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Five things you need to know this week about global education (May 07, 2021)

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Theirworld says G7 leaders have "no plan" for getting the world's most marginalised children into school as part of the pandemic recovery

Theirworld: G7 countries 'failing the next generation'

Theirworld has accused the G7 countries of failing to support efforts to get vulnerable children back into school in the wake of the pandemic.

A joint statement from Theirworld President Justin van Fleet and Chair Sarah Brown said world leaders were "poised to miss a once-in-a-century opportunity to invest in the next generation".

Foreign and development ministers met in London this week ahead of the UK-hosted G7 summit next month. They committed to support a target of getting 40 million more girls into school and 20 million more girls reading at age of 10 in low and lower middle-income countries by 2026.

But the promise came as the UK is under fire for cutting its foreign aid budget, which will mean a reduction of about 25% in education spending compared to pre-pandemic levels.

Theirworld's statement said a global recovery is reliant on leaders of the most powerful countries ensuring everyone, including the poorest, is vaccinated and all children - especially the most marginalised - get a quality education.

It added: "A target was announced for girls’ education with a gaping hole: no plan for 90% of the poorest children in the world. The UK has been silent on a major innovative financing plan for education it once championed, capable of creating hundreds of millions of school places for a fraction of the cost."

Theirworld recently launched the Education Finance Playbook - a practical guide for governments, donors and philanthropists to fund quality, inclusive education for all by 2030.

Read the full statement.

Funding to help children in crisis areas

Education Cannot Wait has given a $1 million grant to ensure refugee children and youth arriving in Cameroon from the Central African Republic have access to quality learning.

The 12-month emergency response will help more than 6,000 refugee children and youth, as well as more than 1,000 host community children. The investment will build 10 new classrooms, provide school materials and upgrade water and sanitation facilities.

The global fund for education in emergencies also announced $250,000 to support the Norwegian Refugee Council’s Better Learning Programme in the Middle East.

It will provide school-based mental health and psychosocial support and ensure the programme can be taken to scale and replicated across education in emergency projects.

South Sudan reopens schools after a year

Children in South Sudan have finally returned to school after the pandemic shut them out of education for 14 months.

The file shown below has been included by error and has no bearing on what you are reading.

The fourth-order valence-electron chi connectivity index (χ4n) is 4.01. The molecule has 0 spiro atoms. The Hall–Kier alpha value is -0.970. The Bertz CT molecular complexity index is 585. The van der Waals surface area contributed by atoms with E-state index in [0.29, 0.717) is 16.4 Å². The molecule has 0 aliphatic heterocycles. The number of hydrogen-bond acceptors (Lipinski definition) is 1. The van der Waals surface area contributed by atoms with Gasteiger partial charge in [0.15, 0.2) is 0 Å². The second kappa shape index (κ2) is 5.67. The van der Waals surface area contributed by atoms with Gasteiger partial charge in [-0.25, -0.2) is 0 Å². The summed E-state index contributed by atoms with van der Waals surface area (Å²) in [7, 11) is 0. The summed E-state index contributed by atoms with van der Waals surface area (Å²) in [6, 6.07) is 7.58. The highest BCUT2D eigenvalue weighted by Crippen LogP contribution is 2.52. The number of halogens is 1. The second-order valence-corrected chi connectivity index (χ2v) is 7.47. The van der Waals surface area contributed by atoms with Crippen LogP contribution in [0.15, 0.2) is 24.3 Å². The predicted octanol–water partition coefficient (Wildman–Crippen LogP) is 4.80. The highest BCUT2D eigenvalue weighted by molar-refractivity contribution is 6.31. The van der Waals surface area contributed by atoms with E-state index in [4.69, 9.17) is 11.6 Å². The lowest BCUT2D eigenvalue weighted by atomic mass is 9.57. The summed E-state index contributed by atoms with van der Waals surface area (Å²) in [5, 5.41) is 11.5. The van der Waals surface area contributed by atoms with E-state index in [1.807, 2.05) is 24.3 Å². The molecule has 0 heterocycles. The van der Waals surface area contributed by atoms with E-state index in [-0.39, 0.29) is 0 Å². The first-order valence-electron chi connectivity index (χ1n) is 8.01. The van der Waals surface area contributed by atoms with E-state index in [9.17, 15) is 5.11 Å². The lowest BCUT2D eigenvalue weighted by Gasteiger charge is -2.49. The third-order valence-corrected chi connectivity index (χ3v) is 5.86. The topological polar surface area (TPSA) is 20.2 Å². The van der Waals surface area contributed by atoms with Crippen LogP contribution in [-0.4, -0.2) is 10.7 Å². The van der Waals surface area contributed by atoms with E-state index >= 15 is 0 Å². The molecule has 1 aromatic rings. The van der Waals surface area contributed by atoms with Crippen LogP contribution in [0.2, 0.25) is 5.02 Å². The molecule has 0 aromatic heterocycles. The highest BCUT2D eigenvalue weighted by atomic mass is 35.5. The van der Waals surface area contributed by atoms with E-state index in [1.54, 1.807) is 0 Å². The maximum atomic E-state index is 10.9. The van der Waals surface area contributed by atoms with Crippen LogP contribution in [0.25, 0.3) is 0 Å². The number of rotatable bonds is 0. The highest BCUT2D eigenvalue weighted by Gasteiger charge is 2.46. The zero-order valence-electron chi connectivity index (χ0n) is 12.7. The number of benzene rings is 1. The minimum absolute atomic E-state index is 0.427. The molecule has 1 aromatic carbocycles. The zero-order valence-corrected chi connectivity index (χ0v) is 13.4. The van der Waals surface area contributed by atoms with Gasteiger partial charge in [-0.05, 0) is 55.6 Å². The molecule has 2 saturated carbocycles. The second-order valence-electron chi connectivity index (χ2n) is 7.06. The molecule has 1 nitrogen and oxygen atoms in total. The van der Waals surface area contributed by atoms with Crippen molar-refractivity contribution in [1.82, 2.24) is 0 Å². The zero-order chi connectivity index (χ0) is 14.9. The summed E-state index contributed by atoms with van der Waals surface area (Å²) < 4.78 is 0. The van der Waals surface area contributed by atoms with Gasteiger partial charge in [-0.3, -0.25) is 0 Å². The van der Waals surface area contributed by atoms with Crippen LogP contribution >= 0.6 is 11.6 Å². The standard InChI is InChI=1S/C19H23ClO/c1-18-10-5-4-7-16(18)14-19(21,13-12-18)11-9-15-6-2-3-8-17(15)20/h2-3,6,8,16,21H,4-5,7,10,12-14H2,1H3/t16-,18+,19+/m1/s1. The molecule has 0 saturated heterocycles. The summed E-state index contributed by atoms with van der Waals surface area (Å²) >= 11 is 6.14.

Mads Oyen, UNICEF’s chief of field operations, said going back to the classroom was about more than just learning in a country affected by a humanitarian crisis. He added: “Schools are places for children to be safe and to be protected and also to access basic services, school feeding and so on.”

More than two million children, or over 70%, are out of school in South Sudan

Meanwhile, Argentina announced a three-week extension of anti-coronavirus measures that include cancelling all school classes. But Denmark will allow elementary schools to fully reopen this week.

Syrian schools attacked despite ceasefire

Attacks on schools in north-west Syria have continued despite a ceasefire agreed more than a year ago, according to Save the Children.

The organisation and partner Hurras Network confirmed 37 attacks on educational facilities since the start of 2020 - nine of them after the ceasefire announcement in March last year.

At least four children and four staff were killed, with the actual number of deaths expected to be higher. Schools were destroyed or damaged and the education of many children was disrupted.

Sara, 10, told of an attack at her school in Ma’arat Nu’man. She added: "I hide in the safest place and I open my mouth and close my ears so I won’t hear the airstrikes and feel that there’s nothing wrong.”

Attacks on schools in north-west Syria have continued despite a ceasefire agreed more than a year ago, according to Save the Children.

The organisation and partner Hurras Network confirmed 37 attacks on educational facilities since the start of 2020 - nine of them after the ceasefire announcement in March last year.

At least four children and four staff were killed, with the actual number of deaths expected to be higher. Schools were destroyed or damaged and the education of many children was disrupted.

Sara, 10, told of an attack at her school in Ma’arat Nu’man. She added: "I hide in the safest place and I open my mouth and close my ears so I won’t hear the airstrikes and feel that there’s nothing wrong.”

Classes closed but meals for children continue

Italy has given funding to support a school meals programme in Lebanon that is providing food parcels to families while schools remain closed.

The contribution will help the World Food Programme provide nutritional meals to nearly 133,000 vulnerable people.

Schools have been closed since February, so the WFP adjusted its programme and replaced daily school snacks to ensure children and their families have sufficient food.

“Access to education and food are two fundamental rights of children and youth,” said Donatella Procesi, director of the Italian Agency for Development Cooperation in Beirut.